A platform maintenance backlog will “catch up” with North Sea operators, ushering in a first peak in decommissioning work, analysts have said.
They also said decommissioning activity would not be smooth, but characterised by a series of peaks and troughs.
Ben Wilby of energy consultancy Douglas Westwood (DW) said that while decommissioning work had started, it would remain small-scale with only a few jobs happening every year in the near term.
But during an online presentation of DW’s latest market forecast for Western Europe, he said activity would ramp up after 2020, with a first peak materialising in 2025-26.
The period between 2031 and 2035 will also be marked by particularly high levels of spending as a number of major hubs in the UK and Norway will have to be decommissioned.
Mr Wilby and DW research director Steve Robertson acknowledged decommissioning had perpetually been billed as the “next big thing”.
But they said decommissioning would soon live up to that billing and become a major industry, hitting its first peak in 2025.
Mr Robertson said the average age of infrastructure was higher in the UK North Sea than elsewhere in Western Europe and that many platforms were producing beyond their intended 25-year design life.
A general trend for higher oil prices in recent decades and improvements in technology have allowed companies to keep those structures online.
Maintenance and modification (MMO) costs have come down more than expected during the current downturn, but many operators have still had to defer work.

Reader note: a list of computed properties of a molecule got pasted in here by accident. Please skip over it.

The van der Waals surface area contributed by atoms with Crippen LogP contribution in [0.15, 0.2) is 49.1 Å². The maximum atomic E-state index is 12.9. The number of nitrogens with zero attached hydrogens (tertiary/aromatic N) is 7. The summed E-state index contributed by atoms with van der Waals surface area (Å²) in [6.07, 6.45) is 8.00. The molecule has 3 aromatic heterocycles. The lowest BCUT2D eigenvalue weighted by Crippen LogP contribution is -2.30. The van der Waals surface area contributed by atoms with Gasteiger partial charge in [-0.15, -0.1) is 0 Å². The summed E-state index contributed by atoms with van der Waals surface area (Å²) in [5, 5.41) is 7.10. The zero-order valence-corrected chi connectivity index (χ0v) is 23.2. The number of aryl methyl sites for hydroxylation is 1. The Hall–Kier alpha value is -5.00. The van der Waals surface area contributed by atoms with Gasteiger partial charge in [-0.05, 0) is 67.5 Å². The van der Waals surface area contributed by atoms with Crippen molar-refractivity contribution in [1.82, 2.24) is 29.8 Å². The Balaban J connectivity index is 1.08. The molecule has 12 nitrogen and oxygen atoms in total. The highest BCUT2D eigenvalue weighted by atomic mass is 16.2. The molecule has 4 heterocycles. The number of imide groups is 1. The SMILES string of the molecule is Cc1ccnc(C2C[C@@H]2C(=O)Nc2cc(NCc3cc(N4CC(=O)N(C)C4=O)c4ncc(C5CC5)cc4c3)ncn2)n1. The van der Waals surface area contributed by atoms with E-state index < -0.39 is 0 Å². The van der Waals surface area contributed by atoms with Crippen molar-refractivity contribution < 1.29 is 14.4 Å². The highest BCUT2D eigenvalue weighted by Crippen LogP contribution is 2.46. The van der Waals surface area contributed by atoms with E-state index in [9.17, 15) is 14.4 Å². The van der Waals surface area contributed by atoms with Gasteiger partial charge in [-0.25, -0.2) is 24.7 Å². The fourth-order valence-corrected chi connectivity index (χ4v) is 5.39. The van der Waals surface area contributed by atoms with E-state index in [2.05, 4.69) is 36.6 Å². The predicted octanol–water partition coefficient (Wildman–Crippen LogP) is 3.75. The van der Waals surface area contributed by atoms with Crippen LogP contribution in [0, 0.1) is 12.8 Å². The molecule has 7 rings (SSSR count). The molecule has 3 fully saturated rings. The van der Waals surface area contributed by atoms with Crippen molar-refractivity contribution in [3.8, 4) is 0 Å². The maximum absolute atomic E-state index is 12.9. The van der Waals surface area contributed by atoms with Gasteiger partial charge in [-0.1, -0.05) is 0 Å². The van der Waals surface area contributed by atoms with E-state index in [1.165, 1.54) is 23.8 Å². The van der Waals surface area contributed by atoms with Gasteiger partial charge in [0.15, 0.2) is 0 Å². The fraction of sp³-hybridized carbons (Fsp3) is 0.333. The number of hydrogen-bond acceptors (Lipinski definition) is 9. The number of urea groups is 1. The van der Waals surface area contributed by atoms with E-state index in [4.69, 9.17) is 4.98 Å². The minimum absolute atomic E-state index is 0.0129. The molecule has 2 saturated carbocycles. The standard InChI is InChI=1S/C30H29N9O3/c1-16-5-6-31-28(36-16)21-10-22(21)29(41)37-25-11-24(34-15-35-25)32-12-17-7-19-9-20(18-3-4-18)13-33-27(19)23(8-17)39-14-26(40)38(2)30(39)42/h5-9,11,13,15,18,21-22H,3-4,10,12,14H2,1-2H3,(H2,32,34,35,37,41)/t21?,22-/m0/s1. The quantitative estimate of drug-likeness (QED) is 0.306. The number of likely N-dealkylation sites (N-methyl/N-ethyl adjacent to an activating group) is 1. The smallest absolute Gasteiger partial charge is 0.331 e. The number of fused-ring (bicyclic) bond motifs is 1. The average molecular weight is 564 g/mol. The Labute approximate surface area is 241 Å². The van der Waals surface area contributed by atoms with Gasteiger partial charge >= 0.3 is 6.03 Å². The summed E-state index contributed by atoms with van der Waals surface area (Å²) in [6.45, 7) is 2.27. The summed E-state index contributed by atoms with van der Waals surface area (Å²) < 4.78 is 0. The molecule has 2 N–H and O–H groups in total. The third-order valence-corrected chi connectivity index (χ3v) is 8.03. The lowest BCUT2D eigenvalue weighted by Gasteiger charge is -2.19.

However, MMO prices will eventually rebound, and integrity issues will need to be dealt with, a combination that could drive decommissioning forward.
Mr Robertson said: “Ultimately for operators, MMO costs will catch up with them and there will be a point at which platforms become non-commercial to produce from.”
Mr Wilby said shifts in oil prices would have some impact on how soon or late the peak occurs.
He said a return to $30 oil would increase the pace of activity, but not by extreme proportions.
At such a low price, operators would simply not be able to afford to pay for the decommissioning work, he said.
Mr Wilby said the current oil price was just right for decommissioning.
“Where we are at the moment is a nice balance between too high, to the point where things won’t get decommissioned because they’re too profitable, and too low, to the point where operators aren’t making enough money to decommission,” he said.
Mr Wilby also predicted the UK would be at the forefront of decommissioning activity and would become the “leader in establishing how large-scale decommissioning can be managed, not just in Western Europe, but globally”.
DW predicts $103billion will be spent on decommissioning in Western Europe between 2017 and 2040, with $55billion of that outlay coming in the UK North Sea.
Some 688 platforms will have to be removed in that time, 308 of which are in the UK.
More than 6,000 wells will also have to be decommissioned at a cost of $67billion, which equates to 65% of the bill.
About half of those wells are in UK waters.